Downtown Pismo Beach to get second bike officer during summer

clambert@thetribunenews.comJuly 11, 2013 

Pismo Beach police are adding a second bicycle officer downtown during the summer months, when the area is jam-packed with tourists and their vehicles.

“The town is so impacted now on the weekends, sometimes it can take 15 minutes to get downtown from the station,” police Chief Jeff Norton said. “Bike patrol and motorcycle officers are usually the best to respond to calls.

“The downtown pier area is a big tourism area, and it’s important that people and their families feel safe,” he added.

But the position probably won’t be filled until August, partly because of a combination of job openings and injuries that have strained the department’s resources this summer.

Police officials are in the process of hiring and training five new officers to replace those who have retired or accepted jobs elsewhere. Only one of the five new hires has completed the training so far.

A few other officers are currently out with injuries, including two officers who received knife wounds to their hands June 25 after a fight with a man they were attempting to arrest for trespassing, Norton said. When fully staffed, the department has 23 sworn officers and 34 total employees.

The new bike officer will fill a position that’s been frozen for about two years. The job, funded with an annual state grant of about $100,000, was left unfilled because of a concern that the state funding might stop in the midst of the economic crisis.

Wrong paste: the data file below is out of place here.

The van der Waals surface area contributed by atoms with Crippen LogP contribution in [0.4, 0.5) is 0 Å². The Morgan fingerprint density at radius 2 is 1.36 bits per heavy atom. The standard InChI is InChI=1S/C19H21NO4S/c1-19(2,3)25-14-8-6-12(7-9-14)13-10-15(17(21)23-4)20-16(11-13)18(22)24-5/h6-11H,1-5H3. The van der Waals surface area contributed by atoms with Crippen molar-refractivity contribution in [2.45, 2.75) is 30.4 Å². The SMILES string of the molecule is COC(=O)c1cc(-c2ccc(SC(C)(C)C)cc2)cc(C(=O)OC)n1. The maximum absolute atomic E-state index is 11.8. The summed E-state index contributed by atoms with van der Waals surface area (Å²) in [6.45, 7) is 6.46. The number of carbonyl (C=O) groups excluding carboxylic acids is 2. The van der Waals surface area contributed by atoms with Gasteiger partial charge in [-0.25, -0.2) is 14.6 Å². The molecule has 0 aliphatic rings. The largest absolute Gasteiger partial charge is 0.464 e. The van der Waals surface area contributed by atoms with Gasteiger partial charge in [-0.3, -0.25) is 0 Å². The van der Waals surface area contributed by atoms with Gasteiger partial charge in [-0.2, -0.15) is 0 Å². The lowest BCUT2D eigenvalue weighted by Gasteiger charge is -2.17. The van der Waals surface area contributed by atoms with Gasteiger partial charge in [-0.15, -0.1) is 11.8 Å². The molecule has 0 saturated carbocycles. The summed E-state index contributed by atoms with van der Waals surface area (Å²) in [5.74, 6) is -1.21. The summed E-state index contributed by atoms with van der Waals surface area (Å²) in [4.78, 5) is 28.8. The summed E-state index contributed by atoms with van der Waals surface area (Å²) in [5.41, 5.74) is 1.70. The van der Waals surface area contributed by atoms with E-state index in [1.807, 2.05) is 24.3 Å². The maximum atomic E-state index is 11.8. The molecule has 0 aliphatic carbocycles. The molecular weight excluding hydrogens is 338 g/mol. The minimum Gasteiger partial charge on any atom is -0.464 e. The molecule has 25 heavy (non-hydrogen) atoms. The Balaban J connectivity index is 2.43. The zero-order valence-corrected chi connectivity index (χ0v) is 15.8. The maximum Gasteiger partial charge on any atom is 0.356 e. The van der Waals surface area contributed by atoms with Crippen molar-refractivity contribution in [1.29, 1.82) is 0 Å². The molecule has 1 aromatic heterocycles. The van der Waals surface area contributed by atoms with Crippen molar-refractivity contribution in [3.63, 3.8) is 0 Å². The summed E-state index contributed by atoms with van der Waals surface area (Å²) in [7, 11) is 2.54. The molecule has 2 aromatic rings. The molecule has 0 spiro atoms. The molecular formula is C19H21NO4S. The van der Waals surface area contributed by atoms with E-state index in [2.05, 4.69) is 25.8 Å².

The money kept flowing, however, and was used instead to upgrade patrol vehicles with mobile data computers, license plate readers and other equipment.

With that project wrapping up, Norton requested the money be again used to fund the second bike patrol position.

Doing so will allow the department to have two bicycle officers downtown from mid-June through Labor Day, and maintain one bike officer downtown throughout the rest of the year.

During the summer, many calls for service — which have included reports of shoplifting, alcohol and drug violations, traffic accidents and disturbances in restaurants and bars — come from a five-block radius downtown, and bikes provide the quickest response, Norton said.

“We’re the only department that added a position back this year in the budget, and I think the council recognized the importance of getting that position filled,” he said.

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